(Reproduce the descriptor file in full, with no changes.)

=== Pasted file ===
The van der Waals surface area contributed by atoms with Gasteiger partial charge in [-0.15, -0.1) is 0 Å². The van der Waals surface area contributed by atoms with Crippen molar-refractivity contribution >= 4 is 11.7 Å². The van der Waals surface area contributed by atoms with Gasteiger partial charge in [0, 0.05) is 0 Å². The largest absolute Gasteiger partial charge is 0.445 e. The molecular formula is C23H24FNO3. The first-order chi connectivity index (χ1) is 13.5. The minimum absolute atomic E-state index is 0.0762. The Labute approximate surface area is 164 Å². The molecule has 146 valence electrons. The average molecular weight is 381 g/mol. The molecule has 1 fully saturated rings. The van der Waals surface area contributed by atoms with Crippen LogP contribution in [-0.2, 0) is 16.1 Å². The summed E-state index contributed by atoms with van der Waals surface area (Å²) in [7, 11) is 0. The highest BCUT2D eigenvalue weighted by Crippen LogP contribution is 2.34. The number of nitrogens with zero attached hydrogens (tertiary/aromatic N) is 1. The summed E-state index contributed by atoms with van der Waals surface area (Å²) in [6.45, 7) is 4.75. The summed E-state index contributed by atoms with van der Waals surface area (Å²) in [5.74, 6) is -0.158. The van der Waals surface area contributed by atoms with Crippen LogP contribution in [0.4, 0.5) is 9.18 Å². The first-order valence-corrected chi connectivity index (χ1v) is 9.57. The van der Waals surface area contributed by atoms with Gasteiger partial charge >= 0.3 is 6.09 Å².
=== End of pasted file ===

The van der Waals surface area contributed by atoms with Gasteiger partial charge in [-0.15, -0.1) is 0 Å². The van der Waals surface area contributed by atoms with Crippen molar-refractivity contribution >= 4 is 11.7 Å². The van der Waals surface area contributed by atoms with Gasteiger partial charge in [0, 0.05) is 0 Å². The largest absolute Gasteiger partial charge is 0.445 e. The molecular formula is C23H24FNO3. The first-order chi connectivity index (χ1) is 13.5. The minimum absolute atomic E-state index is 0.0762. The Labute approximate surface area is 164 Å². The molecule has 146 valence electrons. The average molecular weight is 381 g/mol. The molecule has 1 fully saturated rings. The van der Waals surface area contributed by atoms with Crippen LogP contribution in [-0.2, 0) is 16.1 Å². The summed E-state index contributed by atoms with van der Waals surface area (Å²) in [7, 11) is 0. The highest BCUT2D eigenvalue weighted by Crippen LogP contribution is 2.34. The number of nitrogens with zero attached hydrogens (tertiary/aromatic N) is 1. The summed E-state index contributed by atoms with van der Waals surface area (Å²) in [6.45, 7) is 4.75. The summed E-state index contributed by atoms with van der Waals surface area (Å²) in [5.74, 6) is -0.158. The van der Waals surface area contributed by atoms with Crippen LogP contribution in [0.4, 0.5) is 9.18 Å². The first-order valence-corrected chi connectivity index (χ1v) is 9.57. The van der Waals surface area contributed by atoms with Gasteiger partial charge >= 0.3 is 6.09 Å².